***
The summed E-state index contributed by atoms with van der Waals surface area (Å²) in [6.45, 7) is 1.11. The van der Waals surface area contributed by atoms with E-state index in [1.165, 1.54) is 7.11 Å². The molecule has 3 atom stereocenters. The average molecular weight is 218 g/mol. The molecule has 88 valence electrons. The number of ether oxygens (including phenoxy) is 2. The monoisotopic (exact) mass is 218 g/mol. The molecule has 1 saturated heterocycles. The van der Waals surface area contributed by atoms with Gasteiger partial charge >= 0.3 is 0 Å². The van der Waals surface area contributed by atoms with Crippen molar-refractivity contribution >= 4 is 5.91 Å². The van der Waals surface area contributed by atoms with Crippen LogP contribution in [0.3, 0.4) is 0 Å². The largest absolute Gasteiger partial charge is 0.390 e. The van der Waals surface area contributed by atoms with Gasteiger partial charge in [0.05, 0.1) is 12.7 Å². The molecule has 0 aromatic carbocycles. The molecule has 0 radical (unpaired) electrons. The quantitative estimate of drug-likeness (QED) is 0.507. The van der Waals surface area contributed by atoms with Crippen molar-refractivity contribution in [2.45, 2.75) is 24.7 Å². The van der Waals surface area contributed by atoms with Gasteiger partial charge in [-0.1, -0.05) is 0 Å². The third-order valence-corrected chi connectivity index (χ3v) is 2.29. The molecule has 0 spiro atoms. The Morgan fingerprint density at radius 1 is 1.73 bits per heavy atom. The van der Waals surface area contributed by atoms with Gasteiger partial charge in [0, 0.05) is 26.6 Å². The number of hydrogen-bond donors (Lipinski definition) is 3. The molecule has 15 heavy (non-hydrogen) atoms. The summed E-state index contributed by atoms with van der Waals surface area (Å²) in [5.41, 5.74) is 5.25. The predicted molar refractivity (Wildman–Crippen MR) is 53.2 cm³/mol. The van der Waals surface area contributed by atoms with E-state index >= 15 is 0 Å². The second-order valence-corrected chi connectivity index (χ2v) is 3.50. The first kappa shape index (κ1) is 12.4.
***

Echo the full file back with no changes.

The summed E-state index contributed by atoms with van der Waals surface area (Å²) in [6.45, 7) is 1.11. The van der Waals surface area contributed by atoms with E-state index in [1.165, 1.54) is 7.11 Å². The molecule has 3 atom stereocenters. The average molecular weight is 218 g/mol. The molecule has 88 valence electrons. The number of ether oxygens (including phenoxy) is 2. The monoisotopic (exact) mass is 218 g/mol. The molecule has 1 saturated heterocycles. The van der Waals surface area contributed by atoms with Gasteiger partial charge >= 0.3 is 0 Å². The van der Waals surface area contributed by atoms with Crippen molar-refractivity contribution >= 4 is 5.91 Å². The van der Waals surface area contributed by atoms with Crippen LogP contribution in [0.3, 0.4) is 0 Å². The largest absolute Gasteiger partial charge is 0.390 e. The van der Waals surface area contributed by atoms with Gasteiger partial charge in [0.05, 0.1) is 12.7 Å². The molecule has 0 aromatic carbocycles. The molecule has 0 radical (unpaired) electrons. The quantitative estimate of drug-likeness (QED) is 0.507. The van der Waals surface area contributed by atoms with Crippen molar-refractivity contribution in [2.45, 2.75) is 24.7 Å². The van der Waals surface area contributed by atoms with Gasteiger partial charge in [-0.1, -0.05) is 0 Å². The third-order valence-corrected chi connectivity index (χ3v) is 2.29. The molecule has 0 spiro atoms. The Morgan fingerprint density at radius 1 is 1.73 bits per heavy atom. The van der Waals surface area contributed by atoms with Gasteiger partial charge in [0, 0.05) is 26.6 Å². The number of hydrogen-bond donors (Lipinski definition) is 3. The molecule has 15 heavy (non-hydrogen) atoms. The summed E-state index contributed by atoms with van der Waals surface area (Å²) in [5.41, 5.74) is 5.25. The predicted molar refractivity (Wildman–Crippen MR) is 53.2 cm³/mol. The van der Waals surface area contributed by atoms with E-state index >= 15 is 0 Å². The second-order valence-corrected chi connectivity index (χ2v) is 3.50. The first kappa shape index (κ1) is 12.4.